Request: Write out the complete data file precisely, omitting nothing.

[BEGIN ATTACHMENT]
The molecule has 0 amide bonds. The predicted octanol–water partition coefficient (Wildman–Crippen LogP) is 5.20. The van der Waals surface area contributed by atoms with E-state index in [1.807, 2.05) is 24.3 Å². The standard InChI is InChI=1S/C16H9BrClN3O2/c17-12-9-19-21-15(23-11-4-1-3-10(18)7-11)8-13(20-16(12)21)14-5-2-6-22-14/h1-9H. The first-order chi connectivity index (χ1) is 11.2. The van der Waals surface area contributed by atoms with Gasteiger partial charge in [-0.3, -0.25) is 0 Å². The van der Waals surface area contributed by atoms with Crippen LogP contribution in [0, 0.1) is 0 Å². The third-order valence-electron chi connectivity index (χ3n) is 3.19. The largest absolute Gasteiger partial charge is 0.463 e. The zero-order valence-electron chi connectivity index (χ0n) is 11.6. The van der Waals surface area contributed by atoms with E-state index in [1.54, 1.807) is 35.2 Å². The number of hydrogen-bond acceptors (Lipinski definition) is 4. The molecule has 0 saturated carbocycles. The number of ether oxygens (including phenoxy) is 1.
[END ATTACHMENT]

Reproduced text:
The molecule has 0 amide bonds. The predicted octanol–water partition coefficient (Wildman–Crippen LogP) is 5.20. The van der Waals surface area contributed by atoms with E-state index in [1.807, 2.05) is 24.3 Å². The standard InChI is InChI=1S/C16H9BrClN3O2/c17-12-9-19-21-15(23-11-4-1-3-10(18)7-11)8-13(20-16(12)21)14-5-2-6-22-14/h1-9H. The first-order chi connectivity index (χ1) is 11.2. The van der Waals surface area contributed by atoms with Gasteiger partial charge in [-0.3, -0.25) is 0 Å². The van der Waals surface area contributed by atoms with Crippen LogP contribution in [0, 0.1) is 0 Å². The third-order valence-electron chi connectivity index (χ3n) is 3.19. The largest absolute Gasteiger partial charge is 0.463 e. The zero-order valence-electron chi connectivity index (χ0n) is 11.6. The van der Waals surface area contributed by atoms with E-state index in [1.54, 1.807) is 35.2 Å². The number of hydrogen-bond acceptors (Lipinski definition) is 4. The molecule has 0 saturated carbocycles. The number of ether oxygens (including phenoxy) is 1.